The Killid Group, January 27, 2015
Highways, route to death
“Armed men stop vehicles, rob passengers of their goods, search for government officials, and abduct anyone they want.”
By Samad Ali Nawazesh
Travellers on many of Afghanistan’s roads are never sure of reaching their destinations. Armed groups routinely rob and also kill passengers in buses and other vehicles.
According to eyewitness accounts, travellers on the busy Kabul to Kandahar highway are attacked even in the day time. Security forces are not able to provide every vehicle with armed escorts.
Juma Khan, a driver who plies the route regularly, says vehicles are stopped daily. “Armed men stop vehicles, rob passengers of their goods, search for government officials, and abduct anyone they want.” There are police and army patrols on some parts of the highway. But sometimes the bandits attack vehicles in plain sight of police posts, and there is no one to stop them, according to some drivers.
Kabul-Kandahar Highway. (Photo: Jason P. Howe)
Isa jan, a driver on the Kabul-Kandahar route with Ahmad Shah Baba passenger service company, says armed gangs have destroyed parts of the road, forcing vehicles to drive slowly. “They wait by the destroyed culvert at Shahr Safa (near Zabul), and stop vehicles,” he says. According to him, the only protection for passengers is the Afghan National Army. “Wherever there is national army, the robber doesn’t exist. They are everywhere where there is no army,” he says.
The most dangerous roads are in the interiors of districts. Robbers operate without fear of being stopped or tracked down by security forces or the authorities. Mohammad Shah, a driver who ferries passengers on the road between Kabul and Jaghoori district in Ghazni province says highways are more secure than district roads. “When we go off the Kabul-Kandahar highway towards Jaghoori we are accosted by many types of robbers and armed individuals. They search the passengers, rob and release some. Sometimes they behead passengers,” he says.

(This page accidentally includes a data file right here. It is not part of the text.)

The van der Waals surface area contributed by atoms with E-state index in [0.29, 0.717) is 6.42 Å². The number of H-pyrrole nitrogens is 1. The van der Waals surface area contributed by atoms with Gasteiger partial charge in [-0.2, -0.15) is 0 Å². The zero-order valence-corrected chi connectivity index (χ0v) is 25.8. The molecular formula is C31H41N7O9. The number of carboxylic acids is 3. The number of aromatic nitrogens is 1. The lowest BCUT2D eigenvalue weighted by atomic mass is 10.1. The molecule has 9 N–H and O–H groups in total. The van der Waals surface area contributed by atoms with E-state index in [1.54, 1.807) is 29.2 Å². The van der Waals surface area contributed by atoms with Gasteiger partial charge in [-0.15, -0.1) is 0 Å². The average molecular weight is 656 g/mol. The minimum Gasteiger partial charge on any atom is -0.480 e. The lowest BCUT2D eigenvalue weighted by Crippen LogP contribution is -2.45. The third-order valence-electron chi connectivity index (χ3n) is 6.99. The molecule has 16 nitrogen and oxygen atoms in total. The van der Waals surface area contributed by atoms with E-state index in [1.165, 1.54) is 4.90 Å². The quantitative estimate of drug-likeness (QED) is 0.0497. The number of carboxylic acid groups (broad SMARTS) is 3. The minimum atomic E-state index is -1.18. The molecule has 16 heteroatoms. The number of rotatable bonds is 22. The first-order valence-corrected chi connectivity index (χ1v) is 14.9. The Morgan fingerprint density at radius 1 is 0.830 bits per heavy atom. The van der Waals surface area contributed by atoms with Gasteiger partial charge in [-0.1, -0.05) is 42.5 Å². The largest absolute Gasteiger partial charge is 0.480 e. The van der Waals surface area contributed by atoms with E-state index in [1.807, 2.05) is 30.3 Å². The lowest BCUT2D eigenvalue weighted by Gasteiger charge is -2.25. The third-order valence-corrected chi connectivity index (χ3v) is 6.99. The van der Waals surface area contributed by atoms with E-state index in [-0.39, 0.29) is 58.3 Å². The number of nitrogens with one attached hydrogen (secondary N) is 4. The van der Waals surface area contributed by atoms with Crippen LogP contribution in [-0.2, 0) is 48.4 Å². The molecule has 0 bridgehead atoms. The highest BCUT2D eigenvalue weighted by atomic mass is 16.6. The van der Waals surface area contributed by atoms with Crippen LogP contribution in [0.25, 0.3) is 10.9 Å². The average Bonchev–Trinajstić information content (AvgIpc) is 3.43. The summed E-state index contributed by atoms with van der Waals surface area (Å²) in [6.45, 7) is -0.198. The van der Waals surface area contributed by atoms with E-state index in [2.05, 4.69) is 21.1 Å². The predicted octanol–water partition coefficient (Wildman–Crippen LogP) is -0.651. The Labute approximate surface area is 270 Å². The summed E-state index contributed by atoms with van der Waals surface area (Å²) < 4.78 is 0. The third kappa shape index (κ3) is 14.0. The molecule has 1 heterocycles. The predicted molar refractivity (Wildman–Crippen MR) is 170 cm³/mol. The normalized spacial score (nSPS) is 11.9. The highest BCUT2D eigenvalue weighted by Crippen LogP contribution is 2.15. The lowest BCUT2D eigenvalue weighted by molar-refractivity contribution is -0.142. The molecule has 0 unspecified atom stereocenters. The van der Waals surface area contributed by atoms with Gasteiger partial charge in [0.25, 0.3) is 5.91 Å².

Bandits rule the road from Kabul to Bamyan. Innumerable complaints have been made to the authorities but nothing has changed. Vehicles in the Ghorband area are routinely stopped, and searched. All passengers who are identified as government servants are sure to be executed.
Qader Poya, a civil society activist in Bamyan, confirms the journey to Bamyan is risky. “Although Bamyan is among the secure provinces the journey there is far from safe. Sometimes there is no problem, and passengers think there will be no trouble. But the journey can unpredictably turn into a deadly misadventure,” he says.
The areas of Jalrez and Takana in Jalrez district, Maidan Wardak province, are also very dangerous. There are two ways to travel from Kabul to Bamyan: through Ghorband district in Parwan province; and, Jalrez in Maidan Wardak.
Habibullah Helmandi, who lives in Daikundi says, “All vehicles are stopped in Jalrez and passengers forced to get out. If any one is found to be a government employee or some other important person, they are not permitted to board again.”
In Maidan Wardak, bandits frequent Poul Bandshoy, and the passes of Mullah Yaqub and Ghogardoy in Behsood district. “Vehicles there are stopped routinely, and robbed,” says Helmandi.
Anyone working with non-governmental organisations, both domestic and international, is also targeted. According to eyewitness accounts, whenever armed men have found aid workers among the passengers, they have brutally murdered them.
Residents of Daikundi province also complain about robberies, abductions and murders on the highway to Kabul. The problem gets worse in the winter months as snowfalls halt traffic, providing bandits with an opportunity to stop and rob passengers. The Kabul-Kunduz highway is equally dangerous.
Najibullah Danesh, a deputy spokesperson in the Ministry of Interior Affairs, admits the country’s roads are not safe, but insists the situation has improved.
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